In order to form the topcoat layer 66 of the ultraviolet ray shielding film, fine particles of ZnO are dispersed in a topcoat layer forming material (concentration of 20-30%), and the ZnO-dispersed material is applied using a suitable method such as dipping, spray, deposition, or the like. In order to make the transmission factor of ultraviolet rays in a wavelength range shorter than 370 nm zero, it is necessary to make the thickness of the film not less than 1.6 μm, and it is desirable for the thickness of the film to be not thicker than 5 μm in order to prevent peeling. Further, the wavelength range of ultraviolet rays which can be cut off changes depending on the temperature of the layer (the cut-off wavelength range being shifted towards longer wavelengths as the temperature increases). Thus, the film suitably should have a thickness such that at least ultraviolet rays in a wavelength range not longer than 370-380 μm can be cut off. The film thickness can be adjusted, for example, by changing the dipping rate or by changing the number of times of coating application or the number of times of deposition.

Although the ultraviolet-ray shielding film preferably has ZnO dispersed in the topcoat layer on the light reflecting surface of the reflector, the topcoat layer may have dispersed therein another compound capable of absorbing ultraviolet rays, for instance, TiO2 :, CaO, Fe2 O3, or the like. However, ZnO is preferred.

FIG. 4 shows a main portion of a second embodiment of the present invention, and is an enlarged sectional view of a light reflecting surface of a reflector (a view corresponding to FIG. 3).

In the drawing, reference numeral 68 designates a topcoat layer having an ultraviolet-ray shielding function which is formed on an aluminum layer 64. The topcoat layer 68 is constituted by a dielectric multi-layer film made of ultraviolet-absorbing compounds such as TiO2, SiO2, MgF, and Ta2 O5 which differ from one another in refractive index.

In FIG. 4, the topcoat layer 68, which is the ultraviolet-ray shielding film, is constituted by a dielectric multi-layer film in which SiO2 layers 68a and TiO2 layers 68b are alternately laminated one on one. Ultraviolet rays in a wavelength range not longer than 360 nm are absorbed by the SiO2 layers and the TiO2 layers. Ultraviolet rays in a wavelength range from 360 nm to 380 nm are canceled out by rays reflected at the boundary surfaces between the dielectric layers.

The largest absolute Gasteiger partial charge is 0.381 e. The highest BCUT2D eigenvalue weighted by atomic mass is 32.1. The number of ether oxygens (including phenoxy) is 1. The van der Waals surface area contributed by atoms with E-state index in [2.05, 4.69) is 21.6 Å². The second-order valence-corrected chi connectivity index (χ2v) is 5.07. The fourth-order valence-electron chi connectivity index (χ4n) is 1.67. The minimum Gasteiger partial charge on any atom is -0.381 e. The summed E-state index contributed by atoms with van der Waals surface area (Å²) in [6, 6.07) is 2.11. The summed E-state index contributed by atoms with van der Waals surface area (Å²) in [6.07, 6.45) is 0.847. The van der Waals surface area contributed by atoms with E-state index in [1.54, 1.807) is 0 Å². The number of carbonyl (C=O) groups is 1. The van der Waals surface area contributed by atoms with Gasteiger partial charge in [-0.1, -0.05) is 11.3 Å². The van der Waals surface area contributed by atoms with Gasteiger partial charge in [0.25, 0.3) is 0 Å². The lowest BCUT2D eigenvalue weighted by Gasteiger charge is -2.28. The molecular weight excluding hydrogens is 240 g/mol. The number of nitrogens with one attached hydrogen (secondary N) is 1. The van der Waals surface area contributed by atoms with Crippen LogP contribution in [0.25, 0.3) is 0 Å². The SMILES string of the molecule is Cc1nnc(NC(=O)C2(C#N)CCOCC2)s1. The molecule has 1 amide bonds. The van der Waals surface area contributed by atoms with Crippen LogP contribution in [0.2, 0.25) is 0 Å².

Further, the multi-layer film may have a structure in which Ta2 O5 layers are used in place of the TiO2 layers, that is, in which the Ta2 O5 layers and the SiO2 layers are alternately laminated one on one. In such a case, the ultraviolet rays in a wavelength range not longer than 300 nm are absorbed by the respective dielectric layers, and the ultraviolet rays in the wavelength range from 300 nm to 380 nm are canceled by range reflected at the boundary surfaces between the respective dielectric layers. Alternatively, the multi-layer film may have a structure in which TiO2 layers and MgF layers are alternately laminated one on one. That is, a film thickness d of each of the dielectric layers (for example, 68a, 68b) is set to d=(n/4)λ (where λ is the wavelength to be canceled and n is the refractive index of the dielectric). If the film thickness d is selected to be a suitable value, the phase of the light rays reflected at the boundary surfaces between the respective dielectric layers is inverted relative to the phase of the incident light, and the reflected light acts to cancel the ultraviolet rays having the wavelength λ.

Further, the thickness of the dielectric layer is preferably increased as the distance between the discharge lamp 12 and the dielectric layer increases, thereby to prevent the wavelength range of the ultraviolet rays to be cut off from changing. That is, the wavelength range of the ultraviolet rays cut-off in the topcoat layer 68 is shifted to the shorter wavelength side in proportion to the incident angle of the light into the topcoat layer 68. Accordingly, if the film thickness t of the topcoat layer 68 (the thickness of the dielectric multi-layer film) on the light reflecting surface were constant, there would be a problem that the ultraviolet-ray cutting function would be poor in positions relatively far from the bulb insertion hole 3. More specifically, if the topcoat layer 68 were constant in thickness over all the light reflecting surface, the incident angle θ of the light would be large in a circumferential edge portion range 2a1 of the main reflecting surface 2a and front-surface opening-edge-side ranges 2b1 and 2c1 of the up and down sub-reflecting surfaces 2b and 2c, so that the ultraviolet-ray cutting function is inferior (the cut-off ultraviolet-ray wavelength range is shifted toward the short wavelength side). However, as shown in FIGS. 5 and 6, by adjusting the thickness of the respective dielectric layers 68a and 68b in proportion to the light incident angles θ(t1 <t2, t3 <t4, t5 <t6), the cut-off ultraviolet-ray wavelength ranges are made substantially uniform over all the light reflecting surface of the reflector.